Bet on Lululemon to restore calm

Chastened by its sheer-pants blunder, the yoga apparel maker needs to improve quality. But investors should remember that's quite doable.

By Jonathan Berr Mar 20, 2013 9:21AM
These are certainly tense times for Lululemon Athletica (LULU). The maker of trendy yoga apparel is definitely not in its happy place after having to recall its iconic black workout pants because of what the company described as an "unacceptable level of sheerness."

The blunder is no laughing matter for the Canadian company, which has slashed its earnings outlook after pulling the hot-selling Luon pants from its store shelves and website. The recall affected 17% of all women's pants in Lululemon's stores. These pants aren't cheap, costing $70 to $100.

Not surprisingly, shares of Lululemon, which have surged more than 350% over the past five years, slumped 5% at one point after the recall was announced.

Executives at the Vancouver company first noticed the too-sheer-material problem on March 1 and are at a loss to explain how it happened, given that it has used the same supplier, Eclat Textile of Taiwan, for years. And Eclat is striking back at Lululemon, saying the clothes it shipped were not "problematic," according to The Wall Street Journal.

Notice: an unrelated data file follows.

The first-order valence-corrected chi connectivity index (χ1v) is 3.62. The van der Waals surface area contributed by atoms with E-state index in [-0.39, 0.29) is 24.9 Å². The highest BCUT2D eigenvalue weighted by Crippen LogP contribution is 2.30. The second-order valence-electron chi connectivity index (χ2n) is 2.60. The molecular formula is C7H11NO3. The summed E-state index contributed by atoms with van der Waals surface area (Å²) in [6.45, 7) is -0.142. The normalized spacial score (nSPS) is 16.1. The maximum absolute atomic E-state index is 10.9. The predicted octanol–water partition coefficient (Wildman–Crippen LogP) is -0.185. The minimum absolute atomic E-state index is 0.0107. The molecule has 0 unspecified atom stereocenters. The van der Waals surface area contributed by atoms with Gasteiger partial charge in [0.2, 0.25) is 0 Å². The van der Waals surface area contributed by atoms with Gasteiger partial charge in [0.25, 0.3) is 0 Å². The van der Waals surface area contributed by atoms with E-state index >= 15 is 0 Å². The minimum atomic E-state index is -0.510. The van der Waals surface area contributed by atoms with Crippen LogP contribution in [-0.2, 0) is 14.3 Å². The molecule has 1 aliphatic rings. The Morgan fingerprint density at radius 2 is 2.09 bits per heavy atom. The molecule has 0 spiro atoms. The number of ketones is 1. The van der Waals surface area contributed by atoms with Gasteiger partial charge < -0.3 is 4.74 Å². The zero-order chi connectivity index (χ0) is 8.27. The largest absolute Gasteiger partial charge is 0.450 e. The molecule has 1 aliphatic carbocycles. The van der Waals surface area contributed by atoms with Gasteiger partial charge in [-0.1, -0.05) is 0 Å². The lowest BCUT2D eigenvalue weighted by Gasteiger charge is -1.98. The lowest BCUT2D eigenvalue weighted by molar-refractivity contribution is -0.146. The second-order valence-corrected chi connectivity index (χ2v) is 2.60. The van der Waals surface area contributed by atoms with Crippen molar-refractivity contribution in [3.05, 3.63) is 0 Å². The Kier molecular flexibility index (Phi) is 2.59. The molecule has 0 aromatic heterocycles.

But quality control is a weakness that Lululemon needs to address, particularly given the high prices it charges for its apparel. As The Journal notes, there were also "transparency problems" with some swimwear and some light-colored pants. Colors were also bleeding on some tops.  

Consumers are getting fed up. Eva Glettner, 33, of Los Angeles, told the Associated Press that she had been a devoted Lululemon customer but now will buy lower-priced yoga apparel at Target (TGT). "For that price point, it's unacceptable," she said.

Though Glettner's views are understandable, Lululemon may be able to win her back by making a meaningful effort to improve the quality of its products. Apparel making isn't a complicated process, and the company should be able to figure out where things have gone awry. Otherwise, it risks losing market share to rivals such as Nike (NKE) and Under Armour (UA). 

For adventurous investors, Lululemon is worth the risk. The average 52-week price target on the stock is $79.29, more than 20% above where it currently trades. The shares aren't cheap, trading at a price-to-earnings multiple of 40.88, but that’s well under their five-year high.

That's why investors need to take a deep breath and think of a calm blue ocean before buying shares of Lululemon because it may take awhile for the stars to come into alignment again for the company. Once that happens, shareholders may not reach nirvana, but they should do pretty well.

Jonathan Berr does not own shares of the listed stocks. Follow him on Twitter @jdberr.


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Mar 20, 2013 2:31PM

Anyone who pays $70 - $100 for a pair of yoga pants is an idiot.

Mar 20, 2013 1:46PM
I need to start going to yoga classes.
Mar 20, 2013 10:11AM
why not sell the pants to Lingerie Stores. I bet a lot of women would buy them.
Mar 20, 2013 2:45PM
I don;' feel sorry for them. Clearly, they went with crappy fabric  to make a profit. Their pants are not cheap to buy so there is no excuse other than greed.
Mar 20, 2013 10:09AM